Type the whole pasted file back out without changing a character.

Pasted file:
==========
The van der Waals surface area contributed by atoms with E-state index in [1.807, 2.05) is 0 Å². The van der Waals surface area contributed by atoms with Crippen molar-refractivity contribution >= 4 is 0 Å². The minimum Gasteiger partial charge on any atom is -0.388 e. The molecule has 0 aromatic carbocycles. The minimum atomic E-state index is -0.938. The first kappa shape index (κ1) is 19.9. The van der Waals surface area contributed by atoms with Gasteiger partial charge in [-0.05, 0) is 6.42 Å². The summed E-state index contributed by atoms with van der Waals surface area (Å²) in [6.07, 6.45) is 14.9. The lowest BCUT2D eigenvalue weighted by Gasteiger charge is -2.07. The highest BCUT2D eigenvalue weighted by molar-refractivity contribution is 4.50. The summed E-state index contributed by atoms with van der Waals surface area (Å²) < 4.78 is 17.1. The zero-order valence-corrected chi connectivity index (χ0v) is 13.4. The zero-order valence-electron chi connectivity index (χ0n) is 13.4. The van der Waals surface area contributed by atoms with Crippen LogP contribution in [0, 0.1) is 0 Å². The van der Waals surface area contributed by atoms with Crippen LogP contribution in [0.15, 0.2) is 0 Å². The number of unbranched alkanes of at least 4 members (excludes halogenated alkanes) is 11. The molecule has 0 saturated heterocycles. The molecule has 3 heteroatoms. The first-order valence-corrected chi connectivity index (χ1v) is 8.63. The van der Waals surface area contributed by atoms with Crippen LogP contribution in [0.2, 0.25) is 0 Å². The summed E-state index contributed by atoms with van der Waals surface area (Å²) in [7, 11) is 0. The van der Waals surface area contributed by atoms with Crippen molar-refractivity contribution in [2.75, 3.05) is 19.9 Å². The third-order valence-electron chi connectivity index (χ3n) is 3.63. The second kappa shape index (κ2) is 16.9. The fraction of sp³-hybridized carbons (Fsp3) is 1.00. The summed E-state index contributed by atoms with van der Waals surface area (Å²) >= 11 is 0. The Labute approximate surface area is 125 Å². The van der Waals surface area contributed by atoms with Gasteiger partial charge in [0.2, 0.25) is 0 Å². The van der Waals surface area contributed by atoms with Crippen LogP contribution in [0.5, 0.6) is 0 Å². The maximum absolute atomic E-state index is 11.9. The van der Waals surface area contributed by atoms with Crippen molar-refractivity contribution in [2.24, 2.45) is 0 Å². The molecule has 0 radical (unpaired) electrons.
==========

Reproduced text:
The van der Waals surface area contributed by atoms with E-state index in [1.807, 2.05) is 0 Å². The van der Waals surface area contributed by atoms with Crippen molar-refractivity contribution >= 4 is 0 Å². The minimum Gasteiger partial charge on any atom is -0.388 e. The molecule has 0 aromatic carbocycles. The minimum atomic E-state index is -0.938. The first kappa shape index (κ1) is 19.9. The van der Waals surface area contributed by atoms with Gasteiger partial charge in [-0.05, 0) is 6.42 Å². The summed E-state index contributed by atoms with van der Waals surface area (Å²) in [6.07, 6.45) is 14.9. The lowest BCUT2D eigenvalue weighted by Gasteiger charge is -2.07. The highest BCUT2D eigenvalue weighted by molar-refractivity contribution is 4.50. The summed E-state index contributed by atoms with van der Waals surface area (Å²) < 4.78 is 17.1. The zero-order valence-corrected chi connectivity index (χ0v) is 13.4. The zero-order valence-electron chi connectivity index (χ0n) is 13.4. The van der Waals surface area contributed by atoms with Crippen LogP contribution in [0, 0.1) is 0 Å². The van der Waals surface area contributed by atoms with Crippen LogP contribution in [0.15, 0.2) is 0 Å². The number of unbranched alkanes of at least 4 members (excludes halogenated alkanes) is 11. The molecule has 0 saturated heterocycles. The molecule has 3 heteroatoms. The first-order valence-corrected chi connectivity index (χ1v) is 8.63. The van der Waals surface area contributed by atoms with Crippen LogP contribution in [0.2, 0.25) is 0 Å². The summed E-state index contributed by atoms with van der Waals surface area (Å²) in [7, 11) is 0. The van der Waals surface area contributed by atoms with Crippen molar-refractivity contribution in [2.75, 3.05) is 19.9 Å². The third-order valence-electron chi connectivity index (χ3n) is 3.63. The second kappa shape index (κ2) is 16.9. The fraction of sp³-hybridized carbons (Fsp3) is 1.00. The summed E-state index contributed by atoms with van der Waals surface area (Å²) >= 11 is 0. The Labute approximate surface area is 125 Å². The van der Waals surface area contributed by atoms with Gasteiger partial charge in [0.2, 0.25) is 0 Å². The van der Waals surface area contributed by atoms with Crippen LogP contribution in [0.5, 0.6) is 0 Å². The maximum absolute atomic E-state index is 11.9. The van der Waals surface area contributed by atoms with Crippen molar-refractivity contribution in [2.24, 2.45) is 0 Å². The molecule has 0 radical (unpaired) electrons.